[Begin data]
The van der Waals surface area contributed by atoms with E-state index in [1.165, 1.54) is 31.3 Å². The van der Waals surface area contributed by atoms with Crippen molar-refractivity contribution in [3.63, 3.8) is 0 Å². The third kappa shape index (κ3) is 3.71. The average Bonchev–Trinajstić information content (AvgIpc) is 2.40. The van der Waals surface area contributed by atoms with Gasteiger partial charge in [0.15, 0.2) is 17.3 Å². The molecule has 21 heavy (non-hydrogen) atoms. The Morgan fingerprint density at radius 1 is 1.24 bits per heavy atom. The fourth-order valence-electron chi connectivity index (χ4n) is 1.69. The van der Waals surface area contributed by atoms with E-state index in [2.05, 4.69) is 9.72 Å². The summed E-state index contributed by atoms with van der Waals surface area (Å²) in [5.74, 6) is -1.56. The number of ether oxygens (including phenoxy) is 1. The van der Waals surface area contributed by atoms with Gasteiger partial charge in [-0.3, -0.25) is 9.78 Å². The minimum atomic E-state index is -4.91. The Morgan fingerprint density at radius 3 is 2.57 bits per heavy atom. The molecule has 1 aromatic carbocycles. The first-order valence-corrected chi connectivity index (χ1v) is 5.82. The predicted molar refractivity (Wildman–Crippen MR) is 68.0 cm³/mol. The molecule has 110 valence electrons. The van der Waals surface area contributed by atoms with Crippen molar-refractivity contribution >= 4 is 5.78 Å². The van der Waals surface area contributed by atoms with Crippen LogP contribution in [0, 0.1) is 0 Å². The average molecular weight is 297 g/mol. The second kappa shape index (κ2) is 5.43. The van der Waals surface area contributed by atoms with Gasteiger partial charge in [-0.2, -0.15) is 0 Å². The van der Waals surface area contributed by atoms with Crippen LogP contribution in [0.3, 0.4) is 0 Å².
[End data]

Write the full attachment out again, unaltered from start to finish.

The van der Waals surface area contributed by atoms with E-state index in [1.165, 1.54) is 31.3 Å². The van der Waals surface area contributed by atoms with Crippen molar-refractivity contribution in [3.63, 3.8) is 0 Å². The third kappa shape index (κ3) is 3.71. The average Bonchev–Trinajstić information content (AvgIpc) is 2.40. The van der Waals surface area contributed by atoms with Gasteiger partial charge in [0.15, 0.2) is 17.3 Å². The molecule has 21 heavy (non-hydrogen) atoms. The Morgan fingerprint density at radius 1 is 1.24 bits per heavy atom. The fourth-order valence-electron chi connectivity index (χ4n) is 1.69. The van der Waals surface area contributed by atoms with E-state index in [2.05, 4.69) is 9.72 Å². The summed E-state index contributed by atoms with van der Waals surface area (Å²) in [5.74, 6) is -1.56. The number of ether oxygens (including phenoxy) is 1. The van der Waals surface area contributed by atoms with Gasteiger partial charge in [-0.3, -0.25) is 9.78 Å². The minimum atomic E-state index is -4.91. The Morgan fingerprint density at radius 3 is 2.57 bits per heavy atom. The molecule has 1 aromatic carbocycles. The first-order valence-corrected chi connectivity index (χ1v) is 5.82. The predicted molar refractivity (Wildman–Crippen MR) is 68.0 cm³/mol. The molecule has 110 valence electrons. The van der Waals surface area contributed by atoms with Crippen molar-refractivity contribution >= 4 is 5.78 Å². The van der Waals surface area contributed by atoms with Crippen LogP contribution in [0, 0.1) is 0 Å². The average molecular weight is 297 g/mol. The second kappa shape index (κ2) is 5.43. The van der Waals surface area contributed by atoms with Gasteiger partial charge in [-0.2, -0.15) is 0 Å². The van der Waals surface area contributed by atoms with Crippen LogP contribution in [0.3, 0.4) is 0 Å².